After years of running theater programs for children on the autism spectrum, People’s Light and Theatre in Malvern, Pennsylvania, now has scientific proof that it helps.
The notion that kids with autism benefit from theater programs has long been anecdotally accepted, but rarely backed up with hard numbers. The few studies that have been done to quantify that belief have normally focused on kids playing theater games in a clinical setting.
At People’s Light and Theater, teenagers on the autism spectrum are able to produce a real stage production, with a real audience.
It makes a difference.
“One of the things the students have to do is work together as an ensemble to build a final product,” said Pete Pryor, a resident actor at People’s Light and artist in residence at Pathway School, a special needs institute. “There’s a deadline, there’s a period where the work has to be done.”
“It’s joyful and important work,” said People’s Light resident director Samantha Reading. “I think they felt important that they were making something and giving back to their community. And they were applauded at the end of it, so it didn’t get tedious.”
Reading believed putting on a real play was not just more fun, but more beneficial. To prove it with quantifiable data she turned to her mother, Suzanne Reading, a speech pathologist at Butler University specializing in children with developmental problems. She and her husband, James Reading, a fellow speech pathologist, developed a rating system to rank certain social behaviors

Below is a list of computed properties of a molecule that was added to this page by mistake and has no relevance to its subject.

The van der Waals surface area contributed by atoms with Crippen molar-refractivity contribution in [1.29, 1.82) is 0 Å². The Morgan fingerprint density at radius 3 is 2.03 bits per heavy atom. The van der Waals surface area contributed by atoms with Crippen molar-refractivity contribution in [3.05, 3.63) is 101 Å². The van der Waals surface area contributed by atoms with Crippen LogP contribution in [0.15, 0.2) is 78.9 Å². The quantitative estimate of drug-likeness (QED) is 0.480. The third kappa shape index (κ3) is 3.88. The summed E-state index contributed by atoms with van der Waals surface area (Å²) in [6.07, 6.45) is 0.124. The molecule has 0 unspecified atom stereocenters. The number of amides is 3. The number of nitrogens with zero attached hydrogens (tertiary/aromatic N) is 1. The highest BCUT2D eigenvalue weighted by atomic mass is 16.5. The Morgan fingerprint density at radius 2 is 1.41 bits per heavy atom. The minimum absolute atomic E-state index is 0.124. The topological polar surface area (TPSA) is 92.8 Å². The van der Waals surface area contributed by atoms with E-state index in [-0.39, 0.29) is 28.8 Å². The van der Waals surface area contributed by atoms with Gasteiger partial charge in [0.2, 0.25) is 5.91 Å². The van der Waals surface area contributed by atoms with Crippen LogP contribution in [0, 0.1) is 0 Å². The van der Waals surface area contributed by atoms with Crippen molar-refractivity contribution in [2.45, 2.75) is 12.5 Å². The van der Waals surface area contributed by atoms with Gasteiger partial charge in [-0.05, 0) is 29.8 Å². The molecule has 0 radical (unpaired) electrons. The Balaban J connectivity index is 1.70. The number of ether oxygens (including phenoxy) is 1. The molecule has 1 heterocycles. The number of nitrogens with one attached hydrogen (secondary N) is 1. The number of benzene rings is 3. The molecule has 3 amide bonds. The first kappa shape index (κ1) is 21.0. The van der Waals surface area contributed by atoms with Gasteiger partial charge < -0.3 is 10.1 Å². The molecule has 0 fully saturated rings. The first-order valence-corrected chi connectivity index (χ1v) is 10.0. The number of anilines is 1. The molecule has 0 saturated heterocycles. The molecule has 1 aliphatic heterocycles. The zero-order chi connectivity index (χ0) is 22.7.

The Ratings of Social Behaviors is a test for 24 social behaviors in four subcategories: language use and conversation; social responsiveness; perspective of others; and participation and cooperation.
The test was administered to an active group and a control group, both before and after the 10-week theater program in 2011, in which teenagers on the spectrum produced their own version of “The Adventures of Tom Sawyer,” performing it for audiences four times.
The study, published in the Journal of Speech Pathology and Therapy, found kids with autism who have problems recognizing multiple points of view, or communicating with their peers, or participating in group activities were helped by acting in character and collaborating on a stage production.
One of the differences between this study and most previous studies is that says the kids were not focused on improving their social skills; first and foremost they wanted to put on a good play.
“Gains were made even though the specific behaviors were not targeted directly. Rather, they were a result of being involved in theater,” said Suzanne Reading, who hopes her rating system will be a model for other researchers looking into autism behaviors.
The study also shows that kids with autism maintained their social improvements outside of the theater environment. In a subsequent study not yet published, Reading says those improvements were retained by the subjects a year after the theater program ended.